The second Docker image consists of Twitcher code base with integrated magpie.adapter.MagpieAdapter such that they can communicate between each other. Each tagged Magpie version will have an automatically deployed and corresponding Twitcher image tag as pavics/twitcher:magpie-<version>.

Usually, both images are employed in tandem with a PostgreSQL database connexion within a docker-compose.yml configuration, similar to the following example. It is recommended to keep the versions in sync to ensure their interoperability. Both images must also share some configurations, such as but not limited to, the same MAGPIE_SECRET in order to resolve operations in the same manner. See Twitcher Settings for further details.

  image: pavics/magpie:<version>
  # ... other Magpie configs ...
    - postgres
    - <some-path>/magpie.ini:/opt/local/src/magpie/config/magpie.ini

  image: pavics/twitcher:magpie-<version>
  # ... other Twitcher configs ...
    - postgres
    - <some-path>/twitcher.ini:/opt/birdhouse/src/twitcher/twitcher.ini

  image: postgres:9.6
  # ... other PostgreSQL configs ...
    PGDATA: /var/lib/postgresql/data/pgdata
    - <data-persistence-dir>:/var/lib/postgresql/data/pgdata


Exposing the web application endpoints and ports to the outside world is left to the discretion of the developer maintaining the server. This can be accomplished with basic mapping of ports using expose keyword, but can also be more securely achieved with links and specific Nginx configurations to route locations as desired.


Basic Setup

To execute the tests on your local machine, a PostgreSQL instance must be running. This PostgreSQL instance can be easily initialized by using the docker-compose.yml.example file with the default values. Make sure the values defined in postgres.env (custom copy of postgres.env.example) are also corresponding to your testing setup.

There are both local and remote tests. The PostgreSQL is sufficient for the local tests but the remote tests also require a separately running instance of Magpie. Both suites are almost identical, but local ones are slightly more in depth as they can evaluate complicated edge cases hard to validate with a remote instance. The local tests should be your reference to see if new features are working and not breaking other functionalities. The remote are intended to validate older or pre-deployed servers, although with slightly more limited coverage.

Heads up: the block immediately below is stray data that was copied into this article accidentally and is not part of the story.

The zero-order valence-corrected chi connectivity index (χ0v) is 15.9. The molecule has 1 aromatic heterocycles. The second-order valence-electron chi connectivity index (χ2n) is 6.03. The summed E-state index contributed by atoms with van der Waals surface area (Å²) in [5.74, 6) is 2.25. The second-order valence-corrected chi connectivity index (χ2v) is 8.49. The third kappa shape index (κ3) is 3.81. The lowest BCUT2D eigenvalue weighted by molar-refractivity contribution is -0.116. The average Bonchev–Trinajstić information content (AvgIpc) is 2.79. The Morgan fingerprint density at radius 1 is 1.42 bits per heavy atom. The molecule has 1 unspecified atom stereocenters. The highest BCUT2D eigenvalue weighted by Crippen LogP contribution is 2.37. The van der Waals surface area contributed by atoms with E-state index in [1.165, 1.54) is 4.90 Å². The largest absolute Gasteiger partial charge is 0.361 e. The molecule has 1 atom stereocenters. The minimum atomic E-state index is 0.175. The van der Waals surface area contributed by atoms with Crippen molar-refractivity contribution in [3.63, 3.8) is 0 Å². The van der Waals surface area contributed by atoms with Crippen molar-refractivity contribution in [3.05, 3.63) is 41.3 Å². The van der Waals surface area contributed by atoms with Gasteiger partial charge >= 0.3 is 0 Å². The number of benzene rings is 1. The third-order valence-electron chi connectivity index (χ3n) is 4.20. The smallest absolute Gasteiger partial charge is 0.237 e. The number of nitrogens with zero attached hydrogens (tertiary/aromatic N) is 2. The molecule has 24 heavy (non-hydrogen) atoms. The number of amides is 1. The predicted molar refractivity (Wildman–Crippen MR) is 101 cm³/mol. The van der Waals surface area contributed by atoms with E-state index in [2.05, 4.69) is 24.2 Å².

A basic Magpie instance can also be initialized by using the docker-compose.yml.example file. Note that the environment variables MAGPIE_TEST_REMOTE_SERVER_URL and HOST_FQDN must first be defined for the remote tests. For example, these default values should work with docker-compose:

export MAGPIE_TEST_REMOTE_SERVER_URL=http://localhost:2001
export HOST_FQDN=localhost

To start the tests, you can simply run one of the following command:

make test
make test-local
make test-remote


Although targeted URL is localhost, using MAGPIE_TEST_REMOTE_SERVER_URL makes the test remote. A Magpie instance should be running with that served location (e.g.: using make start or docker-compose). Running local tests will boot its own Web Applicable instance, but PostgreSQL must still be accessible.

Customizing Tests

Specific tests can be enabled or disabled by category, using variables in magpie.env (copy of magpie.env.example). Tests marked with the corresponding variables will be executed or not if they were marked as matching that category. Alternatively, you can also provide the conditions directly using:

make test-custom SPEC="utils and local"
make test-custom SPEC="not remote"
# etc.

Value of SPEC follows standard pytest marker notations. Markers are mapped against the corresponding MAGPIE_TEST_<MARKER> variables in magpie.env.example.

When developing new features that change an older behaviour, tests MUST be made conditional to older versions to preserve functional remote tests. To do so, the principal method is to employ utility tests.utils.warn_version to create a safeguard against execution of the test it is placed into. Tests can then be skipped if the targeted instance does not fulfill version requirements specified with the safeguard.

Another approach is to employ if/else blocks to separate execution by version of the tested instance as follows:

if TestVersion(self.version) >= TestVersion("1.2.3"):
    # specific test for 1.2.3 and above
    # tests for an older instance

This allows fine-grained operation if the changes between versions are relatively “minor”.


When developing new features, it often happens that the new version does not yet exist, since the feature is not yet merged, tagged and deployed. Any safeguards checking against this future version would then always ignore the new feature tests! To work around this, you should define variable MAGPIE_TEST_VERSION=latest in your environment (or any other loaded .env file). This will tell the local test runner to consider the current version as always greater that any compared minimal requirement, effectively enabling latest test changes.